succeeding Roman Emperors grew increasingly tired at having to divert
troops to the furthest reaches of the Empire to help out.

In 410AD, Emperor Homorius finally had enough and refused to send support to the British Romans.

The Roman Empire’s conquest of Britain had come to an end.

Spectator blog picks up Mary Beard's attack on David Starkey

Clive Davis in the Spectator culture blog:

“I’ve long been tempted to have a regular extra blog post,
collecting together recent howlers about the ancient world presented to
an unsuspecting audience by journalists etc who should know better…” Mary Beard's
first target is “TV historian” (ouch) David Starkey, who has been
turning his sharp tongue on the Romans. Beard gives him six of the
best: 

In fact what’s puzzling about the Roman empire is
not how efficiently oppressive they were, but how they managed to run
the show with such a limited centralised bureaucracy. And the question
has always been why on earth did they end up persecuting the
Christians, when (with the partial exception of the Druids and the very
occasional, temporary bans on some eastern religions in Rome) their
religious strategy was consistently one of live and let live, not
annihilation.

Roman artifacts discovered in London well

There's news in the Telegraph of a find in London –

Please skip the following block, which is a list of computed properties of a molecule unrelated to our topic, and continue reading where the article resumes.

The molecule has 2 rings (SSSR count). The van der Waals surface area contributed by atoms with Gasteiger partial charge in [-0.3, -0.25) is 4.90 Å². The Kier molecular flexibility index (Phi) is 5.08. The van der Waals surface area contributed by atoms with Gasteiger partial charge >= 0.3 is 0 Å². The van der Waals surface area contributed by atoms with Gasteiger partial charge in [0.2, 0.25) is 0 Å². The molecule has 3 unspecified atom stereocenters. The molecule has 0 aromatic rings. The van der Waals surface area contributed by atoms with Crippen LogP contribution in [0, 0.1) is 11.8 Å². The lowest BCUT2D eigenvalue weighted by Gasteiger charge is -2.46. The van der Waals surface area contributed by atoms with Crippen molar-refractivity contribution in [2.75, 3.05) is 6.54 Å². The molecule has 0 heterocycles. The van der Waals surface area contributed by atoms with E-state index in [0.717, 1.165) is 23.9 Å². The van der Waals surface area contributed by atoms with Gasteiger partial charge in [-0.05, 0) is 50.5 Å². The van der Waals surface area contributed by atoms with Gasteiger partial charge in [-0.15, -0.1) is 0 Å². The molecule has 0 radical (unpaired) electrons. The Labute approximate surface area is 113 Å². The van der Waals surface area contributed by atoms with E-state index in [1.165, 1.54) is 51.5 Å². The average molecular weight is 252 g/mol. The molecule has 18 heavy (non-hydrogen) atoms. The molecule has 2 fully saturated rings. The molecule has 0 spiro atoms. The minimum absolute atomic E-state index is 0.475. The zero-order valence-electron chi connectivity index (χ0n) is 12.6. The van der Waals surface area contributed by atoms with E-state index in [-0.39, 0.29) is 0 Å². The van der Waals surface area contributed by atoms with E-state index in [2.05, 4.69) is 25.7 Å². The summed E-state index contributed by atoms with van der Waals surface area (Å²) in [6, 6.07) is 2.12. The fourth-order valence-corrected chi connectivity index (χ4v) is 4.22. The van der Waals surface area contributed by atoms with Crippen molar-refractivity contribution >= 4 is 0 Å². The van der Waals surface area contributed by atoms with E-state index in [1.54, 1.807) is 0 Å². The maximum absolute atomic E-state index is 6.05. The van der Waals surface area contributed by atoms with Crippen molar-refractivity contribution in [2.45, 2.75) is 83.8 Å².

Roman artifacts discovered in London well
By Gary Cleland

Last Updated: 2:54am GMT 07/12/2007

A
banquetting set that once graced the table of a fine-dining Roman
family has been unearthed, remarkably preserved, from the bottom of an
excavated well.

  • Life in the Roman city of Londinium
  • Nothing
    of a similar size has ever been found before in the UK, and
    archaeologists hope it will help lift the lid on late Roman Britain.

      Roman finds
    The collection has been hailed as “unprecedented”

    The 19 metal vessels, made from copper alloy or lead alloy, date from
    between 330 and 380AD and were uncovered in central London, once the
    Roman city of Londinium.

    They would have belonged to a wealthy family, as poorer inhabitants would have made do with wooden or ceramic kitchenwear.

    Among the collection are a matching set of three bowls that nest
    together, buckets that were probably used to water down wine, a
    cauldron, jugs and a ladle.

    Despite being 1,700 years old, the swinging handles on some of the artefacts are still in working condition.

    The collection was yesterday hailed as “unprecedented”.

    It
    was found in August by astonished archaeologist Chris Jarrett, during
    the last week of a nine month dig at Drapers’ Gardens in London.

    It
    is thought that the set may have been hidden by a wealthy family